http://www.bostonathenaeum.org/events/4452/he-wanted-moon Boston Athenæum
10 ½ Beacon Street
Boston, MA 02108
< 21, Lectures & Conferences, Meetup
Texas-born and Harvard-educated, Dr. Perry Baird was a rising medical star in the late 1920s and 1930s. Early in his career, ahead of his time, he grew fascinated with identifying the biochemical root of manic depression, just as he began to suffer from it himself. By the time the results of his groundbreaking experiments were published, Dr. Baird had been institutionalized many times, his medical license revoked, and his wife and daughters estranged.
Mimi Baird grew up never fully knowing this story, as her family went silent about the father who had been absent for most of her childhood. Decades later, a string of extraordinary coincidences led to the recovery of a manuscript which Dr. Baird had written during his brutal institutionalization, confinement, and escape. Baird set off on a quest to piece together the memoir and the man. The result of his extraordinary record and her journey to bring his name to light is "He Wanted the Moon," an unforgettable testament to the reaches of the mind and the redeeming power of a determined heart.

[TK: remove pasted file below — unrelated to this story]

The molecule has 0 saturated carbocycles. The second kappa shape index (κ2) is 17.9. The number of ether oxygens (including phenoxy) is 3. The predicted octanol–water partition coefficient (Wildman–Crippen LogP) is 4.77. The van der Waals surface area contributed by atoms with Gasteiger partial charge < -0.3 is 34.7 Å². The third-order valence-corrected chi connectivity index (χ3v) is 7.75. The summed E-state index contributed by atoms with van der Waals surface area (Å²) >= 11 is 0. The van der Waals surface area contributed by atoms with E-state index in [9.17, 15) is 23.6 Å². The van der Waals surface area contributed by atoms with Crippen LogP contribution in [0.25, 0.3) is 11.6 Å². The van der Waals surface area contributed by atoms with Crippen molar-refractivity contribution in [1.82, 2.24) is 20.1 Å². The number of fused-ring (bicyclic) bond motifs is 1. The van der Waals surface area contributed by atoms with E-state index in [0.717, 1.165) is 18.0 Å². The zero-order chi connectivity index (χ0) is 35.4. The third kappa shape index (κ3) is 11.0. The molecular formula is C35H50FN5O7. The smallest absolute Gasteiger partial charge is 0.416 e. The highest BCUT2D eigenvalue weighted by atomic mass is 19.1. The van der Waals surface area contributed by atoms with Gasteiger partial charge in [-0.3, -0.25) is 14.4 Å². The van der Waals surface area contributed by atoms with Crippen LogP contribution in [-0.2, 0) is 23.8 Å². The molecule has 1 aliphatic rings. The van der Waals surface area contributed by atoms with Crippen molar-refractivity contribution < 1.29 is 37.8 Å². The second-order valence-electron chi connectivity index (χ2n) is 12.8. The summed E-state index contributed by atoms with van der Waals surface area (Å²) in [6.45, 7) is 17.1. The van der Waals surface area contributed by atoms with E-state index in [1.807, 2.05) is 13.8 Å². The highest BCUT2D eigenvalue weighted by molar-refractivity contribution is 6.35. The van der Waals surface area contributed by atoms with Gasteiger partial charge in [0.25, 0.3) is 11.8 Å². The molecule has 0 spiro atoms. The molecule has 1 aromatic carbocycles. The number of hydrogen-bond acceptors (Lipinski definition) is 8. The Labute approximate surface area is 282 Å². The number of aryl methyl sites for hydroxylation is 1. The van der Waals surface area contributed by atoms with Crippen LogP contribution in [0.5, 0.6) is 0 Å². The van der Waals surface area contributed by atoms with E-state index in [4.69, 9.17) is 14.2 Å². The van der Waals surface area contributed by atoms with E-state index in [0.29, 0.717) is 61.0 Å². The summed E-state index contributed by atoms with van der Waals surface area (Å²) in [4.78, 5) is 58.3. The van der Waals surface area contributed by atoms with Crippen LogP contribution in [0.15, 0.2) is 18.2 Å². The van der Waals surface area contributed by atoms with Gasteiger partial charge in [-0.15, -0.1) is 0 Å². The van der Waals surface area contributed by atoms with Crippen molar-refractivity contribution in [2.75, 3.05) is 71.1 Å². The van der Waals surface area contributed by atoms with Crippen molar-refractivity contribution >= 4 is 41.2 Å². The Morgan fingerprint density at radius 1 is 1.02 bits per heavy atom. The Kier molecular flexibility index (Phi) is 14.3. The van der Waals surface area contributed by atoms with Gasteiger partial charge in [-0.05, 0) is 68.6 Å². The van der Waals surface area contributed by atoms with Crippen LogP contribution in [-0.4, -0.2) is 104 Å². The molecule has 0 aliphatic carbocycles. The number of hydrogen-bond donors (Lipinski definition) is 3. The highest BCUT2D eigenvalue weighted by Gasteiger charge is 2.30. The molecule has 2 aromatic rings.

Mimi Baird is a graduate of Colby Sawyer College. After working at the Harvard Graduate School of Education, she later moved to Woodstock, Vermont, where she worked as an office manager at the Dartmouth Hitchcock Medical Center. There she met a surgeon who had once known her father, a serendipitous meeting that prompted her quest to finally understand her father’s life and legacy. Baird has two children and four grandchildren. "He Wanted the Moon" is her first book.
Registration is not required.
The Athenæum's five galleried floors overlook the peaceful Granary Burying Ground, and, as Gamaliel Bradford wrote in 1931, "it is safe to say that [no library] anywhere has more an atmosphere of its own, that none is more conducive to intellectual aspiration and spiritual peace." The building was designated as a National Historic Landmark in 1966.